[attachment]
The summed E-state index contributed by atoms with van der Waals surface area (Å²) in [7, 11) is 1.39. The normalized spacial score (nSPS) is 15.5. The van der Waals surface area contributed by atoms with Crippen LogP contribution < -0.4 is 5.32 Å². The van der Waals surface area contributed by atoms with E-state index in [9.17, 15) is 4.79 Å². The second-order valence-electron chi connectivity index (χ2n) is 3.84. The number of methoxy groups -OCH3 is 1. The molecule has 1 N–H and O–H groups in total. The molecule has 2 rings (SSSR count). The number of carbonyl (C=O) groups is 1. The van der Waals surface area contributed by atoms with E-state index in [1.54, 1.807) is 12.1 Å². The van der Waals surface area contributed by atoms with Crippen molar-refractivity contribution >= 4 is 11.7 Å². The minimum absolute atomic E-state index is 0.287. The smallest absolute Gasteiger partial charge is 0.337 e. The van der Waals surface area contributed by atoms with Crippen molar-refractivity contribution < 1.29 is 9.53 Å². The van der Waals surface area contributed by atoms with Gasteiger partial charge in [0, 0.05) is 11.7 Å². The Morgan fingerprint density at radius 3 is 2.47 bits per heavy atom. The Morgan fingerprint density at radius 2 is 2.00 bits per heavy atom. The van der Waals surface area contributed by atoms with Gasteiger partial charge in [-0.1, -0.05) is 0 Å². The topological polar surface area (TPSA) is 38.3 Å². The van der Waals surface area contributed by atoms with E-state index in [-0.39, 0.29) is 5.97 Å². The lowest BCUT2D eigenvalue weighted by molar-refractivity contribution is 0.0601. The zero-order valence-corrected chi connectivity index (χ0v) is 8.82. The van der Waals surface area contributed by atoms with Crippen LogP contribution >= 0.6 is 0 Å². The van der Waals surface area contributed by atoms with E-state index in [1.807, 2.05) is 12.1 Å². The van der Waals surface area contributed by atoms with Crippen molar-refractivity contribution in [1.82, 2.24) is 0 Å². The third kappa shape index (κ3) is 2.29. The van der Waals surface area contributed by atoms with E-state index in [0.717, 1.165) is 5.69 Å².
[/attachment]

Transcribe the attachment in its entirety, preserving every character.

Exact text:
The summed E-state index contributed by atoms with van der Waals surface area (Å²) in [7, 11) is 1.39. The normalized spacial score (nSPS) is 15.5. The van der Waals surface area contributed by atoms with Crippen LogP contribution < -0.4 is 5.32 Å². The van der Waals surface area contributed by atoms with E-state index in [9.17, 15) is 4.79 Å². The second-order valence-electron chi connectivity index (χ2n) is 3.84. The number of methoxy groups -OCH3 is 1. The molecule has 1 N–H and O–H groups in total. The molecule has 2 rings (SSSR count). The number of carbonyl (C=O) groups is 1. The van der Waals surface area contributed by atoms with E-state index in [1.54, 1.807) is 12.1 Å². The van der Waals surface area contributed by atoms with Crippen molar-refractivity contribution >= 4 is 11.7 Å². The minimum absolute atomic E-state index is 0.287. The smallest absolute Gasteiger partial charge is 0.337 e. The van der Waals surface area contributed by atoms with Crippen molar-refractivity contribution < 1.29 is 9.53 Å². The van der Waals surface area contributed by atoms with Gasteiger partial charge in [0, 0.05) is 11.7 Å². The Morgan fingerprint density at radius 3 is 2.47 bits per heavy atom. The Morgan fingerprint density at radius 2 is 2.00 bits per heavy atom. The van der Waals surface area contributed by atoms with Gasteiger partial charge in [-0.1, -0.05) is 0 Å². The topological polar surface area (TPSA) is 38.3 Å². The van der Waals surface area contributed by atoms with E-state index in [-0.39, 0.29) is 5.97 Å². The lowest BCUT2D eigenvalue weighted by molar-refractivity contribution is 0.0601. The zero-order valence-corrected chi connectivity index (χ0v) is 8.82. The van der Waals surface area contributed by atoms with Crippen LogP contribution >= 0.6 is 0 Å². The van der Waals surface area contributed by atoms with E-state index in [1.807, 2.05) is 12.1 Å². The van der Waals surface area contributed by atoms with Crippen molar-refractivity contribution in [1.82, 2.24) is 0 Å². The third kappa shape index (κ3) is 2.29. The van der Waals surface area contributed by atoms with E-state index in [0.717, 1.165) is 5.69 Å².